Digital divide in the USA persists


A recent survey by the Pew Research Center shows that although inhabitants of rural regions are increasingly adopting digital technology, they are less likely to have home broadband or own a smartphone than urban or suburban adults.

In fact, rural Americans are 12% less likely than to have home broadband that their urban and suburban counterparts and are also less likely to own multiple devices or services they can use to go online.

People in rural areas go online less frequently than people in urban and suburban areas. 76% of adults in rural communities say they use the internet on at least a daily basis, compared with to 86% and 83% of people in suburban and urban areas respectively.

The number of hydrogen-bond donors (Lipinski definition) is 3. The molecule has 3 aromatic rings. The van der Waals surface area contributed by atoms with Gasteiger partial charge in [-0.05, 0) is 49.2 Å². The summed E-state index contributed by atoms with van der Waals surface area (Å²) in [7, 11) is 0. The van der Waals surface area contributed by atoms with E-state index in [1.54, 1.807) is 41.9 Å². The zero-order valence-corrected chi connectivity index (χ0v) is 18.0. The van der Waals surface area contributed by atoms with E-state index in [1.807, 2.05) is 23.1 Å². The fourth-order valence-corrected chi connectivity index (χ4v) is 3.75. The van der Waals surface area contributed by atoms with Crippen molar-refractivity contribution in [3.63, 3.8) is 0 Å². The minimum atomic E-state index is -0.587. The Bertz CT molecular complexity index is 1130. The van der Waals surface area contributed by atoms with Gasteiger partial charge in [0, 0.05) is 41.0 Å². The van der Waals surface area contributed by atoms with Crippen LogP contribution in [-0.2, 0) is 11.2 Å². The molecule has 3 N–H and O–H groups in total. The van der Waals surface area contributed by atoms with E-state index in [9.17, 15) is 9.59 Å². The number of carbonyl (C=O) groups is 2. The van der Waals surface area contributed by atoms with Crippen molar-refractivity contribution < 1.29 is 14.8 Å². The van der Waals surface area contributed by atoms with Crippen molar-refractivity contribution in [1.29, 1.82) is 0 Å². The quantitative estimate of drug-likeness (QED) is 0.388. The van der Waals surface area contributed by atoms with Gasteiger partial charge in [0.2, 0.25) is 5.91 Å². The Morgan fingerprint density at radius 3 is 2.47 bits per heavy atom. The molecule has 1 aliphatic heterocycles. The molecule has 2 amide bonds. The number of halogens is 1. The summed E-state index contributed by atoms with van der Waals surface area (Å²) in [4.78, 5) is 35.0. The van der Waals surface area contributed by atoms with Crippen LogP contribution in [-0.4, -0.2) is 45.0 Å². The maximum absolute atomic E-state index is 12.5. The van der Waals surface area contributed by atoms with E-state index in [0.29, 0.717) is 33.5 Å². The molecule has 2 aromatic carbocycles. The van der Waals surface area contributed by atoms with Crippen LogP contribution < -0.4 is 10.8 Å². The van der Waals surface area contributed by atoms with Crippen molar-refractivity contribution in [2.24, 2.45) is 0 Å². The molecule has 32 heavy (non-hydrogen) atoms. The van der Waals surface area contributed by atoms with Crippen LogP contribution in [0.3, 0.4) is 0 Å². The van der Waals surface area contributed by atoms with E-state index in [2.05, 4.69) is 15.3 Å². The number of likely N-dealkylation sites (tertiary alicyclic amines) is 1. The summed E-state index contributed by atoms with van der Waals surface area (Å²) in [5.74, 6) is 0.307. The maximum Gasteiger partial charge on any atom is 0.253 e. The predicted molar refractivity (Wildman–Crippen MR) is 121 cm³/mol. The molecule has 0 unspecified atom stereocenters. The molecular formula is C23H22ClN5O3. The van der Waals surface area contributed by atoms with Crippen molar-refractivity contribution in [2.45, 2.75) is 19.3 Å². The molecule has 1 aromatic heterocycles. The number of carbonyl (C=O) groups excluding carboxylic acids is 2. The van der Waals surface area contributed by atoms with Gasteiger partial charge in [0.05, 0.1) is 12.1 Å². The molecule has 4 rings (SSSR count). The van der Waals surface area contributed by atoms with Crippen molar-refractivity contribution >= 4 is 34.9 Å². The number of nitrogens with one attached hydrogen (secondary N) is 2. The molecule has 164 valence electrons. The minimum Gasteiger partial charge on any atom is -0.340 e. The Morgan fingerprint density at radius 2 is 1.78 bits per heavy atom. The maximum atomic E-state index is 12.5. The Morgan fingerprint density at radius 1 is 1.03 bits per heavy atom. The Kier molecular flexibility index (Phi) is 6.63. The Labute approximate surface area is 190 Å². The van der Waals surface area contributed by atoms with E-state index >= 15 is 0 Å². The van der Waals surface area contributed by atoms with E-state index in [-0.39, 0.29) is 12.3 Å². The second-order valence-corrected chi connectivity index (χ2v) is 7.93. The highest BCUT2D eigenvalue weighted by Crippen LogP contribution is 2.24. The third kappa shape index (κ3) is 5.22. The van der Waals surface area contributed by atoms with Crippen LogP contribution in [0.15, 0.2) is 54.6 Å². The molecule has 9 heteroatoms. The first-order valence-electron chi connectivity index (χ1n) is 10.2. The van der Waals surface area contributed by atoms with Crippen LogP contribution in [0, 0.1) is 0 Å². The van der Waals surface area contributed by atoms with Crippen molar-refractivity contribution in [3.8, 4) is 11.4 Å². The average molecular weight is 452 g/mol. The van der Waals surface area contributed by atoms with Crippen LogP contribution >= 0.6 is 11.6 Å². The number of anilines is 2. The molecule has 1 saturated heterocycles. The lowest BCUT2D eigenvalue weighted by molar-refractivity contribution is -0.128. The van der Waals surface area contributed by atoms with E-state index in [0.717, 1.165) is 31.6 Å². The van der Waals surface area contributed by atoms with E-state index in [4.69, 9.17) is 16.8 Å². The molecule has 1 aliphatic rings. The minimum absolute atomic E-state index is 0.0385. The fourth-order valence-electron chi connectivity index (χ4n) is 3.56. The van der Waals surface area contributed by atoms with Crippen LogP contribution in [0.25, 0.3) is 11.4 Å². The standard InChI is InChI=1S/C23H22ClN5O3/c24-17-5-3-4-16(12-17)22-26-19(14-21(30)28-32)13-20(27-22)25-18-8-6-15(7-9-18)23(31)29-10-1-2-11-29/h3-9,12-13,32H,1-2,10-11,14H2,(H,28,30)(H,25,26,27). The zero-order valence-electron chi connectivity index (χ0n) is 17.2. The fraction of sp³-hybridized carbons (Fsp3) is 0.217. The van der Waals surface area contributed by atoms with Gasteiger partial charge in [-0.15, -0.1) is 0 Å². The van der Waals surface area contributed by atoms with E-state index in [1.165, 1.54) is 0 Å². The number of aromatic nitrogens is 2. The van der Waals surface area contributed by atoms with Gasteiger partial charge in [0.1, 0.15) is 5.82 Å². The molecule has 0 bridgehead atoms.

Another survey conducted by the Center in 2018 shows that getting access to high-speed internet was seen as a major problem by 24% of adults in rural areas. Amongst urban adults, this percentage was 13%; amongst suburban adults it was 9%. These concerns were equally prevalent across income categories and educational levels. This survey indicated that 22% of adults living in a rural area don’t use the Internet at all: twice as many as among urban or suburban residents. Substantial parts of rural America don’t have the infrastructure required for high-speed Internet. Existing access is also generally slower than that it is in other areas.

The Federal Communication Commission (FCC) 2018 Broadband Deployment Report shows that 80 percent of the 24 million American households that do not have reliable, affordable high-speed internet are in rural areas. The FCC Connect America Fund, currently in Phase II, aims to expand broadband access and mobile coverage for rural communities in the U.S.